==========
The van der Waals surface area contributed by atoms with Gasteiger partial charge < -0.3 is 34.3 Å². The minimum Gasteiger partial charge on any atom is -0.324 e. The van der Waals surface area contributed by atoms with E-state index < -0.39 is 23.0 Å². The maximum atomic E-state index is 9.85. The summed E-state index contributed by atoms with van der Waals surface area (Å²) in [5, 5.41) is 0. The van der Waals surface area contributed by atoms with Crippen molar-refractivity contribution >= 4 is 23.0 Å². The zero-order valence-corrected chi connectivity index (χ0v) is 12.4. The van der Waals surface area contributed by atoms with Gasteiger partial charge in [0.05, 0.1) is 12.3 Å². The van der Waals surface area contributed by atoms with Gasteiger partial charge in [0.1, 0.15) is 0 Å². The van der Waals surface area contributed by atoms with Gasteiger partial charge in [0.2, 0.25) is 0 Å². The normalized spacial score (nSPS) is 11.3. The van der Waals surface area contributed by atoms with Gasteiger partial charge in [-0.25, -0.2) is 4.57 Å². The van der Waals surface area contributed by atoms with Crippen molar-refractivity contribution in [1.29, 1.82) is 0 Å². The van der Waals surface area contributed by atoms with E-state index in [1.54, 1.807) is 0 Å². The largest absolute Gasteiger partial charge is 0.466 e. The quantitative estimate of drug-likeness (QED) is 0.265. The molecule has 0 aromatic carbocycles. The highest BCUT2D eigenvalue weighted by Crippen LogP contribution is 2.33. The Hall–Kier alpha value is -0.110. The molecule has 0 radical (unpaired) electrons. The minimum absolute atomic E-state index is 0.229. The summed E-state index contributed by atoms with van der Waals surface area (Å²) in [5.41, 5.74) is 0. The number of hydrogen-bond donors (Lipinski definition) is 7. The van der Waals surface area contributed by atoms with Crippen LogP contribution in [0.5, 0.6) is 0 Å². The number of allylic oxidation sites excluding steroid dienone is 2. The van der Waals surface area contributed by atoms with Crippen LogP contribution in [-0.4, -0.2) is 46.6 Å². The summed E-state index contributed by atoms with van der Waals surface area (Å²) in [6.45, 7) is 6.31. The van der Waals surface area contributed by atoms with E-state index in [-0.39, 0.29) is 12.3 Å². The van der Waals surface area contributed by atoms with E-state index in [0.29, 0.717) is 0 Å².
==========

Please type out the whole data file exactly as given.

The van der Waals surface area contributed by atoms with Gasteiger partial charge < -0.3 is 34.3 Å². The minimum Gasteiger partial charge on any atom is -0.324 e. The van der Waals surface area contributed by atoms with E-state index < -0.39 is 23.0 Å². The maximum atomic E-state index is 9.85. The summed E-state index contributed by atoms with van der Waals surface area (Å²) in [5, 5.41) is 0. The van der Waals surface area contributed by atoms with Crippen molar-refractivity contribution >= 4 is 23.0 Å². The zero-order valence-corrected chi connectivity index (χ0v) is 12.4. The van der Waals surface area contributed by atoms with Gasteiger partial charge in [0.05, 0.1) is 12.3 Å². The van der Waals surface area contributed by atoms with Gasteiger partial charge in [0.1, 0.15) is 0 Å². The van der Waals surface area contributed by atoms with Gasteiger partial charge in [0.2, 0.25) is 0 Å². The normalized spacial score (nSPS) is 11.3. The van der Waals surface area contributed by atoms with Gasteiger partial charge in [-0.25, -0.2) is 4.57 Å². The van der Waals surface area contributed by atoms with Crippen molar-refractivity contribution in [1.29, 1.82) is 0 Å². The van der Waals surface area contributed by atoms with E-state index in [1.54, 1.807) is 0 Å². The largest absolute Gasteiger partial charge is 0.466 e. The quantitative estimate of drug-likeness (QED) is 0.265. The molecule has 0 aromatic carbocycles. The highest BCUT2D eigenvalue weighted by Crippen LogP contribution is 2.33. The Hall–Kier alpha value is -0.110. The molecule has 0 radical (unpaired) electrons. The minimum absolute atomic E-state index is 0.229. The summed E-state index contributed by atoms with van der Waals surface area (Å²) in [5.41, 5.74) is 0. The number of hydrogen-bond donors (Lipinski definition) is 7. The van der Waals surface area contributed by atoms with Crippen LogP contribution in [0.5, 0.6) is 0 Å². The number of allylic oxidation sites excluding steroid dienone is 2. The van der Waals surface area contributed by atoms with Crippen LogP contribution in [-0.4, -0.2) is 46.6 Å². The summed E-state index contributed by atoms with van der Waals surface area (Å²) in [6.45, 7) is 6.31. The van der Waals surface area contributed by atoms with E-state index in [-0.39, 0.29) is 12.3 Å². The van der Waals surface area contributed by atoms with E-state index in [0.29, 0.717) is 0 Å².